Fix Selection Inconsistencies! (in Timeline, ECP, EGP, etc...)
The universal convention for selecting items works as follows (in MS Windows’ Explorer and all convention-respecting software, including most Adobe programs):
Ctrl-select = selects or deselects individual items, one by one.
Shift-select = selects the range of items between a selected item and the Shift-selected one
Ctrl-A = selects all items
Unfortunately, Premiere Pro has major consistency issues when it comes to how items are selected. This results in user frustration/confusion and a much less than ideal workflow. Here are the issues and proposed solutions (see chart):
PROJECT WINDOW: Shift & Ctrl-selecting/deselecting works as expected in all views: Icon, List and Freeform. With a current selection of clips, Ctrl-selecting another clip and then Shift-Ctrl-selecting yet another clips allows a second range of clips to be selected. This works in Icon and List view but not in Freeform view. SOLUTION: allow Shift-Ctrl-selecting additional ranges of clips to work in Freeform view as well.
TIMELINE: Ctrl-selecting does not work. Shift-selecting clips works the way Ctrl-selecting does: it selects clips 1 by 1. This is unexpected and unhelpful. SOLUTION: Enable Ctrl-selection/deselection of individual clips. Allow Shift-select to select all clips within a range. If the first selected clip is on V1 and the user Shift-selects another clip on V1, then all clips in between on V1 should be selected. If the user Shift-selects a second clip on V3, then all clips in between on V1, V2 and V3 should be selected, and so forth.
ESSENTIAL GRAPHICS and LEGACY TITLER: Ctrl-select doesn’t work while Shift-select performs the function of Ctrl-select: titles are selected 1 by 1. SOLUTION: Respect selection conventions… Ctrl-select selects titles 1 by 1, Shift-select selects all titles between the first and last selected title. NOTE: oddly, selecting titles directly in the Essential Graphics panel DOES follow selection convention: Ctrl and Shift-selecting works as expected (with the exception that a user cannot Ctrl-deselect an individual title. Trying to do so deselects all selected titles). This means that not only are there selection inconsistencies between tools in Premiere, but there’s even inconsistencies within some tools themselves!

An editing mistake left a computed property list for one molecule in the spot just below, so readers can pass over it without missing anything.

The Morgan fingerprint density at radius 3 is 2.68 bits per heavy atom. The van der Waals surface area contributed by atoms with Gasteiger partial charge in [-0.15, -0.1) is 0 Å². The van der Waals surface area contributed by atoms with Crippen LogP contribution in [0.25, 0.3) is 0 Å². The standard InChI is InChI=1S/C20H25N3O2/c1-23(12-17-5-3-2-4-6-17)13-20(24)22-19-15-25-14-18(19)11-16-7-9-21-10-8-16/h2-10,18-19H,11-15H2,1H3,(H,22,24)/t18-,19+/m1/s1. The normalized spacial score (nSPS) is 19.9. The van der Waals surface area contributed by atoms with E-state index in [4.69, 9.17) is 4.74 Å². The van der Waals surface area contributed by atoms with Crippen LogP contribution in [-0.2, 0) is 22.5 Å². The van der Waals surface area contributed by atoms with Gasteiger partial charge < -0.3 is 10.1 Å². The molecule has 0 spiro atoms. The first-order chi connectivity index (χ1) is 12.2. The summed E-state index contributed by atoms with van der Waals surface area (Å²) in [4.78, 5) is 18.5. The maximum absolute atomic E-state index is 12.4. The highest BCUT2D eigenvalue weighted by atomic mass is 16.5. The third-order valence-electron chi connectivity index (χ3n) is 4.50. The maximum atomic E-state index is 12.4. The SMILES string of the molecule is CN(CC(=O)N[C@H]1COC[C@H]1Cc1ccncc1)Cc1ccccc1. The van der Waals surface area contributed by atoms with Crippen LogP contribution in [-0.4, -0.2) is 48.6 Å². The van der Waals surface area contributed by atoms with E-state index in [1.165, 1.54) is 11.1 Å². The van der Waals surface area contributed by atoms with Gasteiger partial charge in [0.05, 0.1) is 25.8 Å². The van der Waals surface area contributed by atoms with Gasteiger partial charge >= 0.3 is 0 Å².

EFFECT CONTROLS: Ctrl-select selects individual effects, but Shift-select doesn’t work. With regards to keyframes, both Shift and Ctrl-select selects keyframes individually. With regards to Text layers (under Vector Motion) everything works as expected. SOLUTION: Allow Shift-select to select a range of effects/keyframes as expected by software convention.
EFFECTS: Ctrl-select works as expected. Shift-select does not work. SOLUTION: Enable Shift-select to select a range of effects. Why would a user ever want to do this? To easily select a group of effects to drag into a custom bin for organizational purposes.
CAPTIONS: Shift and Ctrl select work as expected, but this is the only place in Premiere where Ctrl-A does not work for selecting all items at once. SOLUTION: Fix this strange and frustrating omission so that users can more easily select all of their captions at once to make global styling changes.
Fixing 'boring' issues like this could have a bigger overall positive impact on editors than introducing flashy new features. Please fix what's already there before dedicating limited resources to new tools most people will never use! As always, thanks for listening!
Pierre Louis Beranek commented
Rather than fix selection inconsistencies, the Pr team appears to want to double down on the nonsense by adding more selection inconsistencies with regards to how captions are selected in the new upcoming captioning tools (see illustration). You can test it today in Beta version 14.6 and read about here: https://community.adobe.com/t5/premiere-pro-beta/discuss-new-captions-workflow-in-premiere-pro/m-p/11527250?page=2#M1102.
Thankfully this tool is still in development so it's not too late to try to bring the Pr team to their senses. Jarle and Hugo, please comment regarding this by visiting the link above. The more of us speak up, the better the chances Adobe will respect universal computing conventions (and by extension, respect us, their users), rather than force more convention-busting nonsense upon us!
Hugo Nadeau commented
Well said, I totally agree with all those. Another example telling me the work on this product still has not been trully completed.
Pierre Louis Beranek commented
I can't imagine this was done by design Jarle. I imagine it's the result of a lack of communication between different departments or individual programmers. Even if they didn't communicate properly regarding this, however, it still shouldn't have happened since long held conventions should always be respected unless not doing so presents a clear and distinct advantage. In this case, not a single one of the inconsistencies does.
Hopefully Adobe can dedicate some resources to polishing what's already there rather than focusing on flashy, attention-grabbing new features few users will ever use. Some of the new features they introduce each year are essential, mind you, but anyone remember the 'find faces' feature that was introduced and later removed since no one ever used it? I imagine the amount of resources spent on that one feature alone could have been enough to fix these and many other inconsistency issues in Premiere Pro years ago... if only the resources had been put in the right place.
Jarle Leirpoll commented
The Premiere Pro team will have a hard time arguing against just doing this. It's totally incomprehensible for a newbie, and even when you know all this, you constantly do it the wrong way, because the conventions are so ingrained in our daily work that it's become second nature.
I can't for the life of me understand why it would be beneficial for the user to not stick to the conventions.